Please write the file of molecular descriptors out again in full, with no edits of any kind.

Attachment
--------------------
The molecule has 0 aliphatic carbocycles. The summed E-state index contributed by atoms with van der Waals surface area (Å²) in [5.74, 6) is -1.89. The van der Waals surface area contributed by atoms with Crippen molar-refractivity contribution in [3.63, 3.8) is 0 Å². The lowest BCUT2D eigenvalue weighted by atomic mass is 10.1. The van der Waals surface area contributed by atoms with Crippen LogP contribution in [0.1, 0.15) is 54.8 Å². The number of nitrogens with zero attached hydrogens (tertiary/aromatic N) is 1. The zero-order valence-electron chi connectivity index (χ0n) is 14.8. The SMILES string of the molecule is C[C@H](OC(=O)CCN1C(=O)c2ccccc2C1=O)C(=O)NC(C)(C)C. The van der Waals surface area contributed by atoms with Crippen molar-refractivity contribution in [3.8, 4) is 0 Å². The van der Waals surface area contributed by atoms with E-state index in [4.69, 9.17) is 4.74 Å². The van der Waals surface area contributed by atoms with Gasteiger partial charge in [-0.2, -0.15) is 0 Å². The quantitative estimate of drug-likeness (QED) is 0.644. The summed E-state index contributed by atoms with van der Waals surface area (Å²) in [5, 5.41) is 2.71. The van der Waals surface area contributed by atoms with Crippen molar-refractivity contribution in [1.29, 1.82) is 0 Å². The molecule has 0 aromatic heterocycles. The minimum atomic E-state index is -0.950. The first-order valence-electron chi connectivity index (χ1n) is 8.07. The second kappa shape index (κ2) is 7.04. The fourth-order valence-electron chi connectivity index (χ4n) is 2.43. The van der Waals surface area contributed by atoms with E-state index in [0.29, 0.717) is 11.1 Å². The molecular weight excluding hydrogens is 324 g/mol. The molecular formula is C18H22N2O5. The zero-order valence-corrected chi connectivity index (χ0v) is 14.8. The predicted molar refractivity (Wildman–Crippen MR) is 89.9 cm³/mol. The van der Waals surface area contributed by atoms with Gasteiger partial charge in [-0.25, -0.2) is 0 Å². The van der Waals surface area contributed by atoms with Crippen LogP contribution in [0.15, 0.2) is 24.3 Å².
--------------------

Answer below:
The molecule has 0 aliphatic carbocycles. The summed E-state index contributed by atoms with van der Waals surface area (Å²) in [5.74, 6) is -1.89. The van der Waals surface area contributed by atoms with Crippen molar-refractivity contribution in [3.63, 3.8) is 0 Å². The lowest BCUT2D eigenvalue weighted by atomic mass is 10.1. The van der Waals surface area contributed by atoms with Crippen LogP contribution in [0.1, 0.15) is 54.8 Å². The number of nitrogens with zero attached hydrogens (tertiary/aromatic N) is 1. The zero-order valence-electron chi connectivity index (χ0n) is 14.8. The SMILES string of the molecule is C[C@H](OC(=O)CCN1C(=O)c2ccccc2C1=O)C(=O)NC(C)(C)C. The van der Waals surface area contributed by atoms with Crippen molar-refractivity contribution in [3.8, 4) is 0 Å². The van der Waals surface area contributed by atoms with E-state index in [4.69, 9.17) is 4.74 Å². The van der Waals surface area contributed by atoms with Gasteiger partial charge in [-0.2, -0.15) is 0 Å². The quantitative estimate of drug-likeness (QED) is 0.644. The summed E-state index contributed by atoms with van der Waals surface area (Å²) in [5, 5.41) is 2.71. The van der Waals surface area contributed by atoms with Crippen molar-refractivity contribution in [1.29, 1.82) is 0 Å². The molecule has 0 aromatic heterocycles. The minimum atomic E-state index is -0.950. The first-order valence-electron chi connectivity index (χ1n) is 8.07. The second kappa shape index (κ2) is 7.04. The fourth-order valence-electron chi connectivity index (χ4n) is 2.43. The van der Waals surface area contributed by atoms with E-state index in [0.29, 0.717) is 11.1 Å². The molecular weight excluding hydrogens is 324 g/mol. The molecular formula is C18H22N2O5. The zero-order valence-corrected chi connectivity index (χ0v) is 14.8. The predicted molar refractivity (Wildman–Crippen MR) is 89.9 cm³/mol. The van der Waals surface area contributed by atoms with Gasteiger partial charge in [-0.25, -0.2) is 0 Å². The van der Waals surface area contributed by atoms with Crippen LogP contribution in [0.15, 0.2) is 24.3 Å².